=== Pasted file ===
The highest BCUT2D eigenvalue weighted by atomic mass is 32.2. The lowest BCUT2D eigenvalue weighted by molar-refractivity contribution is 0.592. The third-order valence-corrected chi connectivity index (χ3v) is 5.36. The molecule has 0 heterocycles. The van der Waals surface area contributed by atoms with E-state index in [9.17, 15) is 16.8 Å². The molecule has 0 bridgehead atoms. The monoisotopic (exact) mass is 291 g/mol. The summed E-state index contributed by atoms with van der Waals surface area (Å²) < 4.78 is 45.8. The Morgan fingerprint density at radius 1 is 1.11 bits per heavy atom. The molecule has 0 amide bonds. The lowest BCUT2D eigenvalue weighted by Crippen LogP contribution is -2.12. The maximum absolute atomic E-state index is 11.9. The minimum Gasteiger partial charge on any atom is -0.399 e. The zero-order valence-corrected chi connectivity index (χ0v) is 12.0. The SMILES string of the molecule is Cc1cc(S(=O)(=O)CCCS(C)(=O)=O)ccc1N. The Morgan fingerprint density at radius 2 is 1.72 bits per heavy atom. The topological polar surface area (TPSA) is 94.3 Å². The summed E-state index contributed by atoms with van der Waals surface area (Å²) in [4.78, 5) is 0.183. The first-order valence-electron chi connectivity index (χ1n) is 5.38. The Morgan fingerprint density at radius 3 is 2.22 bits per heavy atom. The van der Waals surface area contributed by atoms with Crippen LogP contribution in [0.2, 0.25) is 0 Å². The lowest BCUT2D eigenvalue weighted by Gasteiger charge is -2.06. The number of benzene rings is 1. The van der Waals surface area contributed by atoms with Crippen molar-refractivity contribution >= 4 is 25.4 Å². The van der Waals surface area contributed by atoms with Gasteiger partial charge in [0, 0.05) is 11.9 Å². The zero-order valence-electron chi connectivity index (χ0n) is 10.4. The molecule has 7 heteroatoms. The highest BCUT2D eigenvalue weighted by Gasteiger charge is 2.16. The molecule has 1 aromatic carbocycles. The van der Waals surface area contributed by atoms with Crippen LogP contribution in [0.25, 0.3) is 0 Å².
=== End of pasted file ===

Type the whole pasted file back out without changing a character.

The highest BCUT2D eigenvalue weighted by atomic mass is 32.2. The lowest BCUT2D eigenvalue weighted by molar-refractivity contribution is 0.592. The third-order valence-corrected chi connectivity index (χ3v) is 5.36. The molecule has 0 heterocycles. The van der Waals surface area contributed by atoms with E-state index in [9.17, 15) is 16.8 Å². The molecule has 0 bridgehead atoms. The monoisotopic (exact) mass is 291 g/mol. The summed E-state index contributed by atoms with van der Waals surface area (Å²) < 4.78 is 45.8. The Morgan fingerprint density at radius 1 is 1.11 bits per heavy atom. The molecule has 0 amide bonds. The lowest BCUT2D eigenvalue weighted by Crippen LogP contribution is -2.12. The maximum absolute atomic E-state index is 11.9. The minimum Gasteiger partial charge on any atom is -0.399 e. The zero-order valence-corrected chi connectivity index (χ0v) is 12.0. The SMILES string of the molecule is Cc1cc(S(=O)(=O)CCCS(C)(=O)=O)ccc1N. The Morgan fingerprint density at radius 2 is 1.72 bits per heavy atom. The topological polar surface area (TPSA) is 94.3 Å². The summed E-state index contributed by atoms with van der Waals surface area (Å²) in [4.78, 5) is 0.183. The first-order valence-electron chi connectivity index (χ1n) is 5.38. The Morgan fingerprint density at radius 3 is 2.22 bits per heavy atom. The van der Waals surface area contributed by atoms with Crippen LogP contribution in [0.2, 0.25) is 0 Å². The lowest BCUT2D eigenvalue weighted by Gasteiger charge is -2.06. The number of benzene rings is 1. The van der Waals surface area contributed by atoms with Crippen molar-refractivity contribution >= 4 is 25.4 Å². The van der Waals surface area contributed by atoms with Gasteiger partial charge in [0, 0.05) is 11.9 Å². The zero-order valence-electron chi connectivity index (χ0n) is 10.4. The molecule has 7 heteroatoms. The highest BCUT2D eigenvalue weighted by Gasteiger charge is 2.16. The molecule has 1 aromatic carbocycles. The van der Waals surface area contributed by atoms with Crippen LogP contribution in [0.25, 0.3) is 0 Å².